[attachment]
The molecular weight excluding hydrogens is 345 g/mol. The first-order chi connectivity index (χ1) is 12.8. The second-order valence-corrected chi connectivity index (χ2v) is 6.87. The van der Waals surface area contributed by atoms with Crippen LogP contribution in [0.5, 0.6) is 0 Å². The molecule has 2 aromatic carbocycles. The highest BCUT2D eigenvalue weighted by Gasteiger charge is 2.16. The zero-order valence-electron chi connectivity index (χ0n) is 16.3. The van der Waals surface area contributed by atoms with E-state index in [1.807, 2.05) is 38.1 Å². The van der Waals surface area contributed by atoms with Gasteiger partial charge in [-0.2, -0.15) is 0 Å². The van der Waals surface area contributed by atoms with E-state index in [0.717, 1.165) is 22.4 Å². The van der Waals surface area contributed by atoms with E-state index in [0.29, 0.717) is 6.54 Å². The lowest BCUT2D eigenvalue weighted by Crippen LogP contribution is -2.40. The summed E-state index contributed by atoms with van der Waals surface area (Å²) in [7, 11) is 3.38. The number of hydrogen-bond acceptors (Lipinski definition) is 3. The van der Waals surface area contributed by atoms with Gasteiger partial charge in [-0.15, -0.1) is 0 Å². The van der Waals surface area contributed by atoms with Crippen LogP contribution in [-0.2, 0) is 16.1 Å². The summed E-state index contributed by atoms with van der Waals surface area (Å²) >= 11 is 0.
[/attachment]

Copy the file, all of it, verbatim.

The molecular weight excluding hydrogens is 345 g/mol. The first-order chi connectivity index (χ1) is 12.8. The second-order valence-corrected chi connectivity index (χ2v) is 6.87. The van der Waals surface area contributed by atoms with Crippen LogP contribution in [0.5, 0.6) is 0 Å². The molecule has 2 aromatic carbocycles. The highest BCUT2D eigenvalue weighted by Gasteiger charge is 2.16. The zero-order valence-electron chi connectivity index (χ0n) is 16.3. The van der Waals surface area contributed by atoms with E-state index in [1.807, 2.05) is 38.1 Å². The van der Waals surface area contributed by atoms with Gasteiger partial charge in [-0.2, -0.15) is 0 Å². The van der Waals surface area contributed by atoms with E-state index in [0.717, 1.165) is 22.4 Å². The van der Waals surface area contributed by atoms with E-state index in [0.29, 0.717) is 6.54 Å². The lowest BCUT2D eigenvalue weighted by Crippen LogP contribution is -2.40. The summed E-state index contributed by atoms with van der Waals surface area (Å²) in [7, 11) is 3.38. The number of hydrogen-bond acceptors (Lipinski definition) is 3. The van der Waals surface area contributed by atoms with Gasteiger partial charge in [-0.15, -0.1) is 0 Å². The van der Waals surface area contributed by atoms with Crippen LogP contribution in [-0.2, 0) is 16.1 Å². The summed E-state index contributed by atoms with van der Waals surface area (Å²) >= 11 is 0.